Diversity and inclusion often arise as critical elements in education and the workplace. These people-centric concepts carry benefits beyond the human element alone — studies have shown that allowing a more diverse range of input fosters creative problem solving and leads to better outcomes. Garnering a diverse range of perspectives and backgrounds leads to richer discussions and ultimately fosters innovation, laying the foundation for higher profitability.
Defining Diversity and Inclusion
Diversity involves engaging a range of types of people. Members of a diverse group may vary in their race, gender, ethnicity, culture, disability, religion, age and sexual orientation. It can also include diversity of thought, bringing together people with unique areas of expertise. For example, if NASA needs a new spacecraft, they wouldn’t only speak with the manufacturer. They would also include diverse experts on astrophysics, rocket science, engineering and other fields.
Furthermore, simply having a diverse group of people is only the beginning. The biggest benefits arise when people from diverse backgrounds are not only present but also treated equitably and heard as an equal voice.
When thinking about diversity and inclusion, it’s helpful to understand how systems were designed with the priorities of dominant groups in mind. Thinking critically about the origins of systems — such as educational systems or a business organization — can help reveal areas for improvement.
3 Benefits of Diversity
Many of the benefits of diversity are difficult to measure concretely. Doing the right thing, creating an equitable environment and enjoying deeper connections are all worthwhile reasons to embrace diversity and inclusion. But for the sake of argument, we will look at three of the most measurable results of diversity: innovation, performance and profitability.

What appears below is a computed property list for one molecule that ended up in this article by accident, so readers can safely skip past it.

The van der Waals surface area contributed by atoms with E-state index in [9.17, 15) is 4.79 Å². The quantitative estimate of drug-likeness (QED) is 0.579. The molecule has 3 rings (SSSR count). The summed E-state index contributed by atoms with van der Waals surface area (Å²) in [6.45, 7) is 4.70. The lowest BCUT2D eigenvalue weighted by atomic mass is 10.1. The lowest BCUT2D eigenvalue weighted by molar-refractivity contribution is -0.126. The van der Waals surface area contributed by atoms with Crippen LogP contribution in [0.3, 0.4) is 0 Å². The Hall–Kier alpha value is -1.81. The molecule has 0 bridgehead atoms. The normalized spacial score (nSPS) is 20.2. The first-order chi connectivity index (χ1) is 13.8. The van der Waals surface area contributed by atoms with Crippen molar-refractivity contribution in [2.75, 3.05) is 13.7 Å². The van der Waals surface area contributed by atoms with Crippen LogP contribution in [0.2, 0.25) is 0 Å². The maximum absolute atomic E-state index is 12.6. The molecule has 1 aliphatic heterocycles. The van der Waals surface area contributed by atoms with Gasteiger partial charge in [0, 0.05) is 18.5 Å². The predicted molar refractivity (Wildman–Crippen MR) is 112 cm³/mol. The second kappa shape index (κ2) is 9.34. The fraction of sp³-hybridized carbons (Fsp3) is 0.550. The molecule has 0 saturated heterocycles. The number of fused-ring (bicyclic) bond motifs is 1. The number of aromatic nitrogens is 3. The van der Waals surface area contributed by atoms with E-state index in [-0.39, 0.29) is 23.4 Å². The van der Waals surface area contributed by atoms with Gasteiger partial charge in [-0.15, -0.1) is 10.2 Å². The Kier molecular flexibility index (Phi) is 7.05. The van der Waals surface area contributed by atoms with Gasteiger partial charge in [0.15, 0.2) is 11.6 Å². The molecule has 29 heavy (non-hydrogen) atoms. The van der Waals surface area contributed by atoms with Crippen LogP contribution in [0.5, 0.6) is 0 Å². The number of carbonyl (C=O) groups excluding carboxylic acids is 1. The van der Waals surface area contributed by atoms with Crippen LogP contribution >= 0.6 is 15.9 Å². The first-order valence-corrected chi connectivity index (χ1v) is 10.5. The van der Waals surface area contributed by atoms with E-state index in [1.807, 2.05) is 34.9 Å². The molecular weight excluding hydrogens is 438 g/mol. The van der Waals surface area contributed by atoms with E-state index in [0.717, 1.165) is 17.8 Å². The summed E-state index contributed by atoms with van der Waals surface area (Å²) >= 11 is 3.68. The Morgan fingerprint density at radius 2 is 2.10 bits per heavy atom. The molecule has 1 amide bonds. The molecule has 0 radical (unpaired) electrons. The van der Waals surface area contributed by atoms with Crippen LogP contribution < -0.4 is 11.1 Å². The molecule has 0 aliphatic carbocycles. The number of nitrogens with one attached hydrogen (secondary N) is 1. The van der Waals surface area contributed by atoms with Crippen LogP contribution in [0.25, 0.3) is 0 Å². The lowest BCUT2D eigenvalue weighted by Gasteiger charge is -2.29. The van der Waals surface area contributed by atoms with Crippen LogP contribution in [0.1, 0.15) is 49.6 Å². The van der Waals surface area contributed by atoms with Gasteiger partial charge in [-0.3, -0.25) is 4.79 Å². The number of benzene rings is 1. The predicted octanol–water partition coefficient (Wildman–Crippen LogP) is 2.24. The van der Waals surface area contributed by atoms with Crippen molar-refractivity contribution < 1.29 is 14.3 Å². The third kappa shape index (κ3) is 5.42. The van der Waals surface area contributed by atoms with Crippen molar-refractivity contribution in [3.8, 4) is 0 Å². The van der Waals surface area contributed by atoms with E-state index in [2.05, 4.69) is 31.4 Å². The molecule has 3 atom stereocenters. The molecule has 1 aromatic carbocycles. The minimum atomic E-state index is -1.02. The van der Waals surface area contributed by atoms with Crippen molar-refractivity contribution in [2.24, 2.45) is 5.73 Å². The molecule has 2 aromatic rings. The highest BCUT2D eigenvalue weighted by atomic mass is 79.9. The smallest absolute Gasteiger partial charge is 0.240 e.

When you need to solve a problem, the benefits of diversity become clear. For example, in a global crisis such as a pandemic or a natural disaster, international collaboration is crucial. On a smaller scale, if a company aims to invent or discover a new technology, it stands to reason that they wouldn’t want a homogeneous group of experts but rather a dynamic group that fosters creativity. Hearing different perspectives — even if they conflict with our ideas — helps ignite new ideas.
Researchers from Stanford University proved this point and highlighted what is lost when systems don’t truly include diverse perspectives in an article published in the Proceedings of the National Academy of Sciences (PNAS). They analyzed data from Ph.D. dissertations in the United States and found that “demographically underrepresented students innovate at higher rates than majority students, but their novel contributions are discounted and less likely to earn them academic positions.”